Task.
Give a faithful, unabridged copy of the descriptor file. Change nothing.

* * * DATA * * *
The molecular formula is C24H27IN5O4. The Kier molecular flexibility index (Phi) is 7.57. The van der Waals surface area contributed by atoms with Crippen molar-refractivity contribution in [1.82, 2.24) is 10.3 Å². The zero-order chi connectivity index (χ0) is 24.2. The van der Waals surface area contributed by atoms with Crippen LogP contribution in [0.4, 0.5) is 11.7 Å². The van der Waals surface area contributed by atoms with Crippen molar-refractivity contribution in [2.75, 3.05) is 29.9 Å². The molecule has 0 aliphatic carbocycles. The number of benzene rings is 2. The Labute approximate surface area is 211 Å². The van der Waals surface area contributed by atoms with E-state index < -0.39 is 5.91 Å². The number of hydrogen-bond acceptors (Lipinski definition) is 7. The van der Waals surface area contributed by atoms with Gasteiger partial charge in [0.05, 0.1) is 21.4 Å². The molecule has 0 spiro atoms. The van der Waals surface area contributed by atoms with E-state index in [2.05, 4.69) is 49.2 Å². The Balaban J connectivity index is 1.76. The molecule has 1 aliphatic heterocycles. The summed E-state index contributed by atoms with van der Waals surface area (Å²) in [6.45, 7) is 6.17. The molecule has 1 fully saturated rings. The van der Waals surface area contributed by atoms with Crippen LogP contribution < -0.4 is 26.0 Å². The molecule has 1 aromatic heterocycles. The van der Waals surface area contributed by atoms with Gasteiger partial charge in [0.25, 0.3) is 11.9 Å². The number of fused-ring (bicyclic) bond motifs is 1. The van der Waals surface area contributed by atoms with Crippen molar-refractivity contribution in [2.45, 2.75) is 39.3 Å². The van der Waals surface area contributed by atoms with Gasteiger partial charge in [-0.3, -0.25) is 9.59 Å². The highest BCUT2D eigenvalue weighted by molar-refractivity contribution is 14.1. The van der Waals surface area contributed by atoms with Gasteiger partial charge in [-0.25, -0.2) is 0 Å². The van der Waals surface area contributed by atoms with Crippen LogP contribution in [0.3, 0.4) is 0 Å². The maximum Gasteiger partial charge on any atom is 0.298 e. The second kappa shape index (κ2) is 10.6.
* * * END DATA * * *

The molecular formula is C24H27IN5O4. The Kier molecular flexibility index (Phi) is 7.57. The van der Waals surface area contributed by atoms with Crippen molar-refractivity contribution in [1.82, 2.24) is 10.3 Å². The zero-order chi connectivity index (χ0) is 24.2. The van der Waals surface area contributed by atoms with Crippen LogP contribution in [0.4, 0.5) is 11.7 Å². The van der Waals surface area contributed by atoms with Crippen molar-refractivity contribution in [2.75, 3.05) is 29.9 Å². The molecule has 0 aliphatic carbocycles. The number of benzene rings is 2. The Labute approximate surface area is 211 Å². The van der Waals surface area contributed by atoms with E-state index < -0.39 is 5.91 Å². The number of hydrogen-bond acceptors (Lipinski definition) is 7. The van der Waals surface area contributed by atoms with Gasteiger partial charge in [0.05, 0.1) is 21.4 Å². The molecule has 0 spiro atoms. The van der Waals surface area contributed by atoms with E-state index in [2.05, 4.69) is 49.2 Å². The Balaban J connectivity index is 1.76. The molecule has 1 aliphatic heterocycles. The summed E-state index contributed by atoms with van der Waals surface area (Å²) in [6.45, 7) is 6.17. The molecule has 1 fully saturated rings. The van der Waals surface area contributed by atoms with Crippen LogP contribution < -0.4 is 26.0 Å². The molecule has 1 aromatic heterocycles. The van der Waals surface area contributed by atoms with Gasteiger partial charge in [0.25, 0.3) is 11.9 Å². The number of fused-ring (bicyclic) bond motifs is 1. The van der Waals surface area contributed by atoms with Crippen molar-refractivity contribution in [2.45, 2.75) is 39.3 Å². The van der Waals surface area contributed by atoms with Gasteiger partial charge in [-0.3, -0.25) is 9.59 Å². The highest BCUT2D eigenvalue weighted by molar-refractivity contribution is 14.1. The van der Waals surface area contributed by atoms with Gasteiger partial charge in [-0.25, -0.2) is 0 Å². The van der Waals surface area contributed by atoms with Crippen LogP contribution in [0.3, 0.4) is 0 Å². The maximum Gasteiger partial charge on any atom is 0.298 e. The second kappa shape index (κ2) is 10.6.